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Sister Carmen (Marcelino) Agbuis

Sister Carmen brings hope to survivors of sexual assault

S. Agbuis's 2013, 50-year Jubilarian Celebration article published in the Racine Journal Times

Sister Carmen (Marcelino) Agbuis grew up in Milwaukee, WI. She earned a bachelor’s degree from Dominican College, master’s degrees from UW-Milwaukee and Loyola University, New Orleans, and a doctorate from Loyola University, Chicago.

S. Carmen served as a teacher, elementary through college levels, including at St. Rose, St. Patrick and St. Rita's in Racine. She's been a campus minister and social worker with specific ethnic groups. She lives in Milwaukee where she has worked as a psychotherapist, dealing with mental health and addiction issues for the past 16 years.

S. Carmen (Marcelino) Agbuis Celebrated her 50th Jubilee in 2013

What first drew you to the Racine Dominican community?
Magnetic joy, prayerfulness, excellent teaching and service of some Racine Dominican Sisters at Holy Angels Grade School in Milwaukee, Wisconsin, evoked a CALL to serve God’s people and live the Gospel of love in our global world.

What has kept you in the community all these years?
Faithfulness to God’s continuing CALL within the community and a deeper understanding and living out of this Gospel Call compels me to stay and help create and evolve our fullest human potential into the future. My favorite author, Diarmuid O’Murchu, grounds and challenges me in living out “companionship of empowerment” (the new Kingdom of God) developing our fullest potential in becoming Christ-like while embracing the evolution of the whole of God’s cosmic creation for greatest praise of our abundant God!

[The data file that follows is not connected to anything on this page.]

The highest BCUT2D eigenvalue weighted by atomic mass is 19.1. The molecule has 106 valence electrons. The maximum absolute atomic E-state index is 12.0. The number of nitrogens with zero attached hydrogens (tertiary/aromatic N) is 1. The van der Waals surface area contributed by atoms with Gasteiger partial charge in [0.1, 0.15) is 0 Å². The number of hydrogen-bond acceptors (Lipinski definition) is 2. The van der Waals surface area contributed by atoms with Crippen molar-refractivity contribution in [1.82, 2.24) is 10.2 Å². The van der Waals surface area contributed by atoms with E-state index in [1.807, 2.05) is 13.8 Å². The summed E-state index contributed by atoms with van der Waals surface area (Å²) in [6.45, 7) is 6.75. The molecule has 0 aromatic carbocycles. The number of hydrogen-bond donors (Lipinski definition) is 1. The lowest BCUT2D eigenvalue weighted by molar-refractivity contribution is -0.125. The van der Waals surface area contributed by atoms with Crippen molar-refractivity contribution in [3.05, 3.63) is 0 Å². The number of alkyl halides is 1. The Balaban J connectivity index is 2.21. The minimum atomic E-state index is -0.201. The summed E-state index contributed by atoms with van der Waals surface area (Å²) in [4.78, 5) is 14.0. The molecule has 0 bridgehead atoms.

What was one particularly cherished memory of your years in ministry?
One particularly cherished memory of ministry over the years was unexpectedly and humbly receiving the honor of an Eagle feather from the Great Lakes Native American Tribes at the Milwaukee Indian Health Center in Milwaukee. Journeying with the Native peoples and serving them in the area of social services, mental health, alcohol and drug issues, domestic violence issues, elder care, and spirituality have been treasured years since 1976.

What is one thing people today should know about the Racine Dominicans?
The Racine Dominicans have a strong history of being responsible, just and generous stewards of their land and resources; as noted in the Mission Fund, sponsored ministries and collaboration with Lincoln Lutheran on the Siena on the Lake Project.

What do you enjoy doing at this time of your life?
At this time of my life, I enjoy “living in the moment” and savoring and sharing God’s abundance in the daily simple pleasures of life such as nature, family, community, friends, prayer, transformative reading, the arts, technology, global news, and issues.
My ministries with the people “on the margins” continue to challenge my learnings, professional practice, and contributions to society and the next generation and the future.